From Publishers Weekly
Roughgarden, a Stanford biology professor and author of Evolution's Rainbow
, is impatient with the current tone of creation/evolution debates, but takes them seriously as an expression of a "pent-up urge for talking about God" in American public life. Attentive to "the spiritual yearning of people that compels them to overlook the evidence" if evolution is portrayed as an enemy of faith, Roughgarden urges science educators to show "more sympathy and willingness to accommodate people of faith, to offer space for seeing a Christian vision of the world within evolutionary biology." The book's main argument is that a suitably flexible reading of the Bible and Darwin bears out common, or at least compatible, themes, and that evolution can be read within a broader perspective of divine design. Roughgarden sees room in the biblical account for the common ancestry of all life on Earth, as well as the possibility that evolution is "guided by the hand of God, even if the mutation process is random" as described by Darwinian theory. While the book occasionally overreaches in attempts to have things both ways—or so it will seem to controversialists on either side—readers who see a role for both evolution and divine creation will appreciate Roughgarden's attempt to stake out a common ground that does not feel like a compromise. (Aug.)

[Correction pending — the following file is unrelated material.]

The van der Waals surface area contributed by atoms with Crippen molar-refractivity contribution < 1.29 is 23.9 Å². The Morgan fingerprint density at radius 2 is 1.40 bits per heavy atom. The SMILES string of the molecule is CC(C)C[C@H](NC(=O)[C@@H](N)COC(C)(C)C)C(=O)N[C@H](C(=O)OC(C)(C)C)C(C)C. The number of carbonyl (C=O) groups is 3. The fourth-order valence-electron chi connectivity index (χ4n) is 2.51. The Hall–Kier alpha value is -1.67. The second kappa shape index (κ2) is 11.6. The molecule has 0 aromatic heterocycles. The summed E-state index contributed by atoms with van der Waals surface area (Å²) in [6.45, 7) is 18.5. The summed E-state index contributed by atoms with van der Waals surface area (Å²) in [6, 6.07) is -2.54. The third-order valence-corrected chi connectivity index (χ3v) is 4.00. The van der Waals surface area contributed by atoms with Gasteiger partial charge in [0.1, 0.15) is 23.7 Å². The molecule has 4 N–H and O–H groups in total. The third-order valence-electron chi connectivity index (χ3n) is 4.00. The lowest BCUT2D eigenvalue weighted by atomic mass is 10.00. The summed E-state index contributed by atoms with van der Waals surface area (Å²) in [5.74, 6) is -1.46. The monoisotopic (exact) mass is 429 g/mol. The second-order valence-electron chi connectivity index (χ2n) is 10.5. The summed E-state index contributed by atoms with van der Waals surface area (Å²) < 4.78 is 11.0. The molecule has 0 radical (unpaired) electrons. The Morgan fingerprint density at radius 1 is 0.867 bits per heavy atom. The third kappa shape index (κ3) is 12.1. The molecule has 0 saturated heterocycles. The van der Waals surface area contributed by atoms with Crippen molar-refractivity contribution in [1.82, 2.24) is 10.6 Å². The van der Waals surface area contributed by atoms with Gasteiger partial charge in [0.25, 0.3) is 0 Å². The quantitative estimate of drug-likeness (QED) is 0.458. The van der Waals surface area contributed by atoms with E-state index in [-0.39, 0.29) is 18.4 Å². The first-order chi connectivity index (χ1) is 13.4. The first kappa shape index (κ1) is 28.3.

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About the Author
Joan Roughgarden is professor of biological sciences and of geophysics at Stanford University. Her many books include Evolution's Rainbow (University of California Press, 2004), Primer of Ecological Theory (Prentice Hall, 1995), and Theory of Population Genetics and Evolutionary Ecology (Macmillan, 1979). She is a fellow of the American Academy of Arts and Sciences.